Coimbra is famous for its university, one of the oldest in the world. It is a beautiful city that seduces its visitors slowly, with its winding streets, ancient buildings, and academic traditions. According to an old folk song “Coimbra is most alluring when you try to say goodbye.” Hans Christian Andersen, the author of “The Little Mermaid” and other popular fairytales, visited Coimbra in 1866 and fell under its spell. Here’s what he wrote:

“We drove along the Mondego river whose broad bed displayed more dry sand than running water. Yet, what freshness and forest charm all around! The city rose as the loveliest flower in the whole bouquet. Coimbra rests upon the mountain side, one street higher than another. The streets are narrow, crooked, and rise continually. Shops and bookstores are here in abundance.

From the cloister of Santa Cruz the streets ascend towards the university, an extensive building that occupies the highest site in the city. Up there, through the dilapidated walls of the fortress, one enters the botanical garden, which is rich in rare flowers and trees.

I met some students all in their medieval garb: one went by himself, reading; three others passed in lively conversation with the guitar strung over the shoulder; their wild pranks in these surroundings put me in a cheerful mood; it was as if I lived back in an earlier century.”

The Bombarral wine fair

Cistercians monks started producing wine in the Bombarral region in 1153. The Bombarral wine fair, which takes place in early August, celebrates this ancient wine-making tradition.

You’ll find few tourists there. It is an event designed for the locals, which makes it a lot more fun. You can buy a glass for a nominal amount (about 3 Euros) and use it to try the wines of many producers, including one of our favorites, Quinta do Sanguinhal.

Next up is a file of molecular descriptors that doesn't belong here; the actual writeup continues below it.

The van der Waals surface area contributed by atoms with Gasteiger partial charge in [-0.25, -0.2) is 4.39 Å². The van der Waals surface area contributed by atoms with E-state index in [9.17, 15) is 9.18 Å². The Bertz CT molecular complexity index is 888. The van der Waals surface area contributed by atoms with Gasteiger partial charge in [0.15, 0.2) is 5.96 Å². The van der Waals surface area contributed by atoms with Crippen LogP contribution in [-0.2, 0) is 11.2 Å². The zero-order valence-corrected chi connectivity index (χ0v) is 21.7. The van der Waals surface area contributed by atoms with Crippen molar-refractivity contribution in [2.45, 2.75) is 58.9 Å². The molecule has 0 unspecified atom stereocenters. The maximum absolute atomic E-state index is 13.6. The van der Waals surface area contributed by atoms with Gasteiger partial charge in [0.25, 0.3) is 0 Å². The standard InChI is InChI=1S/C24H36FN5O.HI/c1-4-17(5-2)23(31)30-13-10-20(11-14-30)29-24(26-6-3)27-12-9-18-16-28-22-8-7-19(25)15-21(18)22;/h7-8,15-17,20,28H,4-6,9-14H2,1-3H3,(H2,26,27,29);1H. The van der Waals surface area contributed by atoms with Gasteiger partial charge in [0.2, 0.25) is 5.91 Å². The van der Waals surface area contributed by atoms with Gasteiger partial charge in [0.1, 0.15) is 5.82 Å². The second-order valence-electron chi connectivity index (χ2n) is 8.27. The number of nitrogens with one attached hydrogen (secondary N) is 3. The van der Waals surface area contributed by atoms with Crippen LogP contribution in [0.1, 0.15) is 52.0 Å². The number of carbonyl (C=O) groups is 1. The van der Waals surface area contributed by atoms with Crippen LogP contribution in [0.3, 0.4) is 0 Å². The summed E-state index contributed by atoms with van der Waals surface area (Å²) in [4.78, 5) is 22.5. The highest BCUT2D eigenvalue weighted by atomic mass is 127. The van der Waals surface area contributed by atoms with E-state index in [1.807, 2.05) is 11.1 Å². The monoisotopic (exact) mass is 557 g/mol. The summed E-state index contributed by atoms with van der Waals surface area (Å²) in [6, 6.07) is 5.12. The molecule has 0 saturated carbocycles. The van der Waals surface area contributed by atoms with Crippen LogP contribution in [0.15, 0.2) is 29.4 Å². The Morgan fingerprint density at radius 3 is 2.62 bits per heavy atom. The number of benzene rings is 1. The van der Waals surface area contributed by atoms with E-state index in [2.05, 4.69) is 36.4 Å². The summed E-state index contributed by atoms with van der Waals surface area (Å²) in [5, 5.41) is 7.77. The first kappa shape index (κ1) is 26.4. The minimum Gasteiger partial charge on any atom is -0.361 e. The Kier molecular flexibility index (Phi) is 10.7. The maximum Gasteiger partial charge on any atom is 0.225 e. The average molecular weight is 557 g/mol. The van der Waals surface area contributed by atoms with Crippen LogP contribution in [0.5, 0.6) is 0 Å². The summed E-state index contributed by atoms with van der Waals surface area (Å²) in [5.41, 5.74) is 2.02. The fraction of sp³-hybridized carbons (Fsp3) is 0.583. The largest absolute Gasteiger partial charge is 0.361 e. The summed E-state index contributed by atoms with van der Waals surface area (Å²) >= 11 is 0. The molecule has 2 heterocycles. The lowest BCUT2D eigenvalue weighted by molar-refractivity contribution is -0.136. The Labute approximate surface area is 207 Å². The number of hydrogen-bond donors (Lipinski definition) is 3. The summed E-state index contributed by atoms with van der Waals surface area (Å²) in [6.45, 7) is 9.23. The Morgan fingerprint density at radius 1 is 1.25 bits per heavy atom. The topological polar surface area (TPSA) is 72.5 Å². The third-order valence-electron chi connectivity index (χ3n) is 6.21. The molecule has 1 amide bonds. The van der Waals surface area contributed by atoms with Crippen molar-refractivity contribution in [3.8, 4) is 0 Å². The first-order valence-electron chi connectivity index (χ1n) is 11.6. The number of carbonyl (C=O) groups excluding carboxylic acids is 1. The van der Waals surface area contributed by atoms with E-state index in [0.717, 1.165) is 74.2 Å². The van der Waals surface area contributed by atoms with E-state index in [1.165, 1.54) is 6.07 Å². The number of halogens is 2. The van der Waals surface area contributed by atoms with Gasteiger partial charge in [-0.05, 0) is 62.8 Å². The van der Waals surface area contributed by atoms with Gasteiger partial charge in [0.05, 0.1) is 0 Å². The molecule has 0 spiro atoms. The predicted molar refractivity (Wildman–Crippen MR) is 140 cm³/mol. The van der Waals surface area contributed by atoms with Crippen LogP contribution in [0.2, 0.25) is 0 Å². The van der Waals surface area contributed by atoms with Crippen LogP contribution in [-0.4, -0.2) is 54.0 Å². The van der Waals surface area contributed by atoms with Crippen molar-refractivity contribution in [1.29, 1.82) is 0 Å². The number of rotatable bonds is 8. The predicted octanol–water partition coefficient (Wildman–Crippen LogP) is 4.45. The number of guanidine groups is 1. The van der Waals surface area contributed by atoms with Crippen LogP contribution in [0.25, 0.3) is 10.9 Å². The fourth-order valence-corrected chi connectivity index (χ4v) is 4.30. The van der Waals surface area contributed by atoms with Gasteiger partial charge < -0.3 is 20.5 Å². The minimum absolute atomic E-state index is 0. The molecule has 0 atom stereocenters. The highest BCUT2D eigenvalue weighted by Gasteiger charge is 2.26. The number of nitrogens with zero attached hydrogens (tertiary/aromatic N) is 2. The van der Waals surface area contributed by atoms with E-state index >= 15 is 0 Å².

You can meet the famous D. Amélia, maker of an incredible pear cake and many other delicacies. And eat outdoors underneath the foliage of ancient oak trees at the Zélia restaurant stand. They serve an astonishing grilled rabbit and a lot of other great fare. Mark your calendars!

The tide tables

During beach vacations life follows the rhythm of the tides. Low tide is the best time to walk on the hard, moist sea sand. The sun and the moon regulate the tides with designs that only physicists understand. Luckily, Portugal’s Ocean Institute publishes tide tables, so we don’t have to study physics to know the perfect time to walk on the beach.

Click here to see the tide tables.

Óbidos

Imagine that the year is 1282 and that you are king D. Dinis. What wedding present would you choose to impress your bride, Isabel of Aragon?

1) a passionate “cantiga de amor” (a medieval love poem);

2) a state-of-the art ship that can crest ocean waves without capsizing;

3) silk and jewels;

4) a medieval town.

If you guessed 4), you are correct. King Dinis offered Queen Isabel the town of Óbidos. And, while the gift might seem extravagant, Queen Isabel repaid it many times over by helping the poor and maintaining peace in the realm.

Óbidos’ beauty is unique. Inside the castle walls it is easy to imagine we are in the Middle Ages and that we might bump into the “Lidador,” the knight who helped conquer the town in 1148.

If you cannot afford giving your loved one a medieval town, you can settle for the next best thing: a visit to Óbidos.